There’s a reason CBS regularly puts the LSU-Alabama game in the 8 p.m. Eastern time slot: The game delivers a big number.
Even though the Crimson Tide overpowered the Bayou Bengals last Saturday, taking command of the proceedings well before 60 minutes (no, not the CBS broadcast) had run their course, Black Rock pulled in the best Saturday rating of the college football regular season. The 6.4 overnight bested the very successful Florida State-Clemson game from the day’s 3:30 Eastern time window.
Only one game this season has attained a higher rating than Tide-Tigers: Ohio State’s season-opening win over Virginia Tech, played on Labor Day. That contest posted a 6.6 rating.
CBS, though, occupies first place for any Saturday broadcast to this point in 2015.
I had written last week that LSU-Alabama might be an underappreciated rivalry in terms of its competitive centrality in college football. This rivalry doesn’t have the nationwide stature of Auburn-Alabama or Michigan-Ohio State. Framed more precisely, it’s a hugely significant rivalry, but it’s not part of rivalry weekend or the Thanksgiving holiday which often accompanies it. LSU-Alabama isn’t the grand finale to the regular season the way the Iron Bowl often is.
Even though LSU and Alabama are two of the four schools which have owned the SEC over the past decade, their annual duel is not as celebrated as others across the country. Moreover, it’s not as though this game is usually close when played away from Baton Rouge. Alabama has pulverized LSU in each of the last two meetings in Tuscaloosa (not to mention a separate beatdown in New Orleans). Therefore, why has this rivalry made such an impression on viewers?
First, while early November isn’t quite the same as late November, the timing of LSU-Alabama is late enough in the season that if both teams are in the national championship hunt, the event feels like a pendulum-swinging occasion… even though Alabama overcame the 2011 loss to reach, and then win, the national title game.
Speaking of that, there’s no question that the 2012 BCS National Championship Game rematch brought the clash to a new level in terms of visibility and saturation coverage on ESPN and everywhere else. This added to the heightened stature of the rivalry once Nick Saban — formerly a national championship coach at LSU — jumped to the other side with the Tide in 2007.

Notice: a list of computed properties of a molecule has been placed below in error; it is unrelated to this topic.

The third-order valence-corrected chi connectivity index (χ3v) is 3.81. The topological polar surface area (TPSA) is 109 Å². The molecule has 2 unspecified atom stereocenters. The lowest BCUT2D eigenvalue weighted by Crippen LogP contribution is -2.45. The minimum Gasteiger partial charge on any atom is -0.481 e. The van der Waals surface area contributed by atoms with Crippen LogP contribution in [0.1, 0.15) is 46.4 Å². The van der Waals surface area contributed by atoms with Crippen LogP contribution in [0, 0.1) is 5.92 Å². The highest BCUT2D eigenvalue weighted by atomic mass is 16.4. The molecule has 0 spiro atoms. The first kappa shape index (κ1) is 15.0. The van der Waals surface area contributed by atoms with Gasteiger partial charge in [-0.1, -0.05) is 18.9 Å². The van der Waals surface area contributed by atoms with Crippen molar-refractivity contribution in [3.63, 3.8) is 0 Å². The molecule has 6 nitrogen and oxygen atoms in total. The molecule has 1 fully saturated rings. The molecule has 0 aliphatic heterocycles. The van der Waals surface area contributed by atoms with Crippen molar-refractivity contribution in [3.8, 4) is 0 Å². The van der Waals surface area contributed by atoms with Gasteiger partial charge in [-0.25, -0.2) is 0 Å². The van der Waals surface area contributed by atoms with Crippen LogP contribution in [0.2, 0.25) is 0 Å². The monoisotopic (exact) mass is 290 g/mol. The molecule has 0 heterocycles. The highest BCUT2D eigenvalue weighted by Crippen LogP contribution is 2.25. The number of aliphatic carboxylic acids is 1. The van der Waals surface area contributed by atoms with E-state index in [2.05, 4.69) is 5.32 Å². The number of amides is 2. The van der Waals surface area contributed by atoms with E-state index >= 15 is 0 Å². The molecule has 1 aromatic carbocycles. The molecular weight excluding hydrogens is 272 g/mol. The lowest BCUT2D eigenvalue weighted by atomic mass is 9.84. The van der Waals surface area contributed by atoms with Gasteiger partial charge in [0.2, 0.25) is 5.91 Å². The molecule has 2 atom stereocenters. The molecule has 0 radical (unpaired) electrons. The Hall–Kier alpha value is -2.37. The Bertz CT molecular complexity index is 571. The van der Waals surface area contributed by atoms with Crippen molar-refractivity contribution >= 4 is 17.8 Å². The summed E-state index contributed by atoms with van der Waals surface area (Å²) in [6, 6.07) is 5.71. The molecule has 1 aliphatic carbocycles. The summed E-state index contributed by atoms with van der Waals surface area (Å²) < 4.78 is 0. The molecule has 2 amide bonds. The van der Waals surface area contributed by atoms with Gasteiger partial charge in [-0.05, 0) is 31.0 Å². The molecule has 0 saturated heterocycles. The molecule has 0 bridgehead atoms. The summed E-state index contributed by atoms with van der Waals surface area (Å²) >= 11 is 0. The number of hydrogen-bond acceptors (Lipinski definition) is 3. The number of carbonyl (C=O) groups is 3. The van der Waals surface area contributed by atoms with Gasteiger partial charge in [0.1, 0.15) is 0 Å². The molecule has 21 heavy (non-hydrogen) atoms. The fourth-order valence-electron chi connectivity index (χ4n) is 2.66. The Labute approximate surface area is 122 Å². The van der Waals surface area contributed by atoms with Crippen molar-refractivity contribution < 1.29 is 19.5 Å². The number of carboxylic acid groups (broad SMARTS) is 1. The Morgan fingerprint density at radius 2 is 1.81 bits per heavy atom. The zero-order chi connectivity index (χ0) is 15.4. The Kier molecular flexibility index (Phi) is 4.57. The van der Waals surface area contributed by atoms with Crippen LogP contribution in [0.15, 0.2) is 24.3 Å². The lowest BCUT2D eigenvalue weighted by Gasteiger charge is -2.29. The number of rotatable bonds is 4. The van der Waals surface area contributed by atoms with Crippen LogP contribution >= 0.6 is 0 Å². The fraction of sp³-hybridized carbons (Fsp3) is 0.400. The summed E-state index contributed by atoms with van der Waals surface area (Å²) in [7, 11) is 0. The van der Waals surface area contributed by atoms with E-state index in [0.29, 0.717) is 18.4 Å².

Keep this point in mind about LSU and Alabama, along with college football viewing habits in generall: Their 2011 rematch represented, in many ways, the zenith of the SEC and — simultaneously — the height of anti-SEC sentiment, more than anything we’ve seen in subsequent years. This branches out into a larger point beyond the SEC.
Given that Florida State has been a ratings magnet for ABC — the Seminoles’ losses to Clemson this past Saturday and (in 2012) to Florida have been ABC’s best 3:30 ratings-getters over the past four years. What you might privately think to be true has in fact been affirmed: People do indeed “hate-watch” some games. In other words, they watch in order to root against teams or conferences. They’re not just rooting for someone.
Villains, real or perceived, make for compelling television and bigger ratings. The SEC is a villain to anyone outside the conference. Nick Saban is also a villain just because he’s turned Alabama into one of the sport’s few Goliaths (the others being Florida State and Ohio State). Those details and others have created the special sauce for CBS in prime time with LSU and Alabama.
Long story short: A convergence of factors has made this the most important annual game in college football over the past five years, in much the same way that Miami-Florida State (not played near Thanksgiving, and not a “traditional” rivalry on par with the Iron Bowl, Michigan-Ohio State, or USC-UCLA) held the distinction from 1987 through 2001.
That level of significance, it is instructive to note, has translated into ratings… even if the game is not always close, as was the case Saturday night.